A wave of intense airstrikes has left nearly two million people in the Syrian city of Aleppo without water, UN officials said Saturday as activists said at least 25 more civilians had been killed.
UN children's charity, UNICEF, said this week's renewed airstrikes - which further dashed hopes of reviving last week's cease-fire - had damaged a water pumping station which supplies about 250,000 people in rebel-held eastern parts and violence is preventing repair teams from reaching it.
"Violence is preventing repair teams from reaching the station. In retaliation, the Suleiman al Halabi pumping station, also located in the east, was switched off - cutting water to 1.5 million people in the western parts of the city," said Hanaa Singer, UNICEF representative in Syria.
"Depriving children of water puts them at risk of catastrophic outbreaks of waterborne diseases and adds to the suffering, fear and horror that children in Aleppo live through every day."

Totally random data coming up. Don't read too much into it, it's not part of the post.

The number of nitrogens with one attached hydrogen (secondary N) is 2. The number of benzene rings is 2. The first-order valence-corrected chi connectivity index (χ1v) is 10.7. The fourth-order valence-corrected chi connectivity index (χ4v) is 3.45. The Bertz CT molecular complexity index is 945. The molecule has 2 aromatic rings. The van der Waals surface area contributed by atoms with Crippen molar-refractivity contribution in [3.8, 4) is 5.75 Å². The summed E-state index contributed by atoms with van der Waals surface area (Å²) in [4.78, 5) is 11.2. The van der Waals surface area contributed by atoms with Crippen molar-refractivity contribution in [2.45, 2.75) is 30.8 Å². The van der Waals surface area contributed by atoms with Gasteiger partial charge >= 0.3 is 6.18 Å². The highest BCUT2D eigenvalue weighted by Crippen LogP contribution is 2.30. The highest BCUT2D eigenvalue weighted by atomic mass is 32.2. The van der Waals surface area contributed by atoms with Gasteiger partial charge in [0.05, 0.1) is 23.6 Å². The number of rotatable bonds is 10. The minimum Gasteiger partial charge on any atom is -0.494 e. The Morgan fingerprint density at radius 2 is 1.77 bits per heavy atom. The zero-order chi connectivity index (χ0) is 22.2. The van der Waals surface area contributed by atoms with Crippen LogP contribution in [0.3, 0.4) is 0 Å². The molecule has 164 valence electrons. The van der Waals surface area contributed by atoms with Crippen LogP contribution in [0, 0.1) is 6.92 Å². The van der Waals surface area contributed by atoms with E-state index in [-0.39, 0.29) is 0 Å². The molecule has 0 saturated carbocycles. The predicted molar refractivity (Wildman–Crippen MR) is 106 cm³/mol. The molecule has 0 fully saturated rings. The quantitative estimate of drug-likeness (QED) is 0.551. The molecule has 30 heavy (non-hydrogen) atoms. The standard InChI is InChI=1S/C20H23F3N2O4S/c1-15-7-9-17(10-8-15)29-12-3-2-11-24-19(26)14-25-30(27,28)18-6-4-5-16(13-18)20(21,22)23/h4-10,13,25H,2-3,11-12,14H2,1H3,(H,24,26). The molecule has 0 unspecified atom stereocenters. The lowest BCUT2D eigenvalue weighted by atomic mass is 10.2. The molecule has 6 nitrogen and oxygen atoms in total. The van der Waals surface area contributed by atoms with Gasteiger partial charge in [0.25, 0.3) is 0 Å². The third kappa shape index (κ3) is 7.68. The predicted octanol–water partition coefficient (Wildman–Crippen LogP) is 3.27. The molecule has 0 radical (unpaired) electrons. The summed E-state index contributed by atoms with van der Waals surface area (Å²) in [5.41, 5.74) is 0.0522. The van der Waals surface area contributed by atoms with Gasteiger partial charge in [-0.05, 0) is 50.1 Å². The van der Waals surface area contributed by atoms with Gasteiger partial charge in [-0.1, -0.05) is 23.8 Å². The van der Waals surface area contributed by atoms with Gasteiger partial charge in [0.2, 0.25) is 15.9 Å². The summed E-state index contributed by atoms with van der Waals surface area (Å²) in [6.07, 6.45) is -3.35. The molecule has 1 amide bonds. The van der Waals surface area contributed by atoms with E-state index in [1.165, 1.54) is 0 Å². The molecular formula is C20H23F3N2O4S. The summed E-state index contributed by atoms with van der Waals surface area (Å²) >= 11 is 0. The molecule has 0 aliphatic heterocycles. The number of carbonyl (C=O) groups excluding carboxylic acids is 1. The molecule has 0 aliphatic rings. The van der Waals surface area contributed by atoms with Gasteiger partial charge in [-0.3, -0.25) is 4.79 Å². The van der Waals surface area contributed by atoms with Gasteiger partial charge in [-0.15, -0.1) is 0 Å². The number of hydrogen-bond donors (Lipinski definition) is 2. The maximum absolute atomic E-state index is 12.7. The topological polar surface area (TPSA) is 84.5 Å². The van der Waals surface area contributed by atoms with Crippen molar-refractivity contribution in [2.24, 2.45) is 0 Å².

Warplanes mounted a new wave of heavy air strikes on rebel-held areas of Aleppo Saturday, rebel sources, a rescue worker and a war monitor reported. The U.K.-based Syria Observatory on Human Rights said at least 25 people had been killed.
It followed intense strikes on Friday that the White Helmet volunteer group said had killed 91 people and marked their "toughest" day so far in the civil war.
Video showed children being pulled from the rubble, including many dead but also a 5-year-old girl and a baby who were alive.
The attacks have used ordnance more destructive than anything previously fired in the area, and many buildings have been destroyed, residents say. Images of blast sites show craters several meters wide and deep.
A senior official in an Aleppo-based rebel faction, the Levant Front, told Reuters the weapons appeared designed to bring down entire buildings. "Most of the victims are under the rubble because more than half the civil defense has been forced out of service," he said.
The Syrian army says it is targeting rebel positions in the city, and denies hitting civilians.
"Every missile makes an earthquake we feel regardless of how far off the bombardment is," one Aleppo resident said.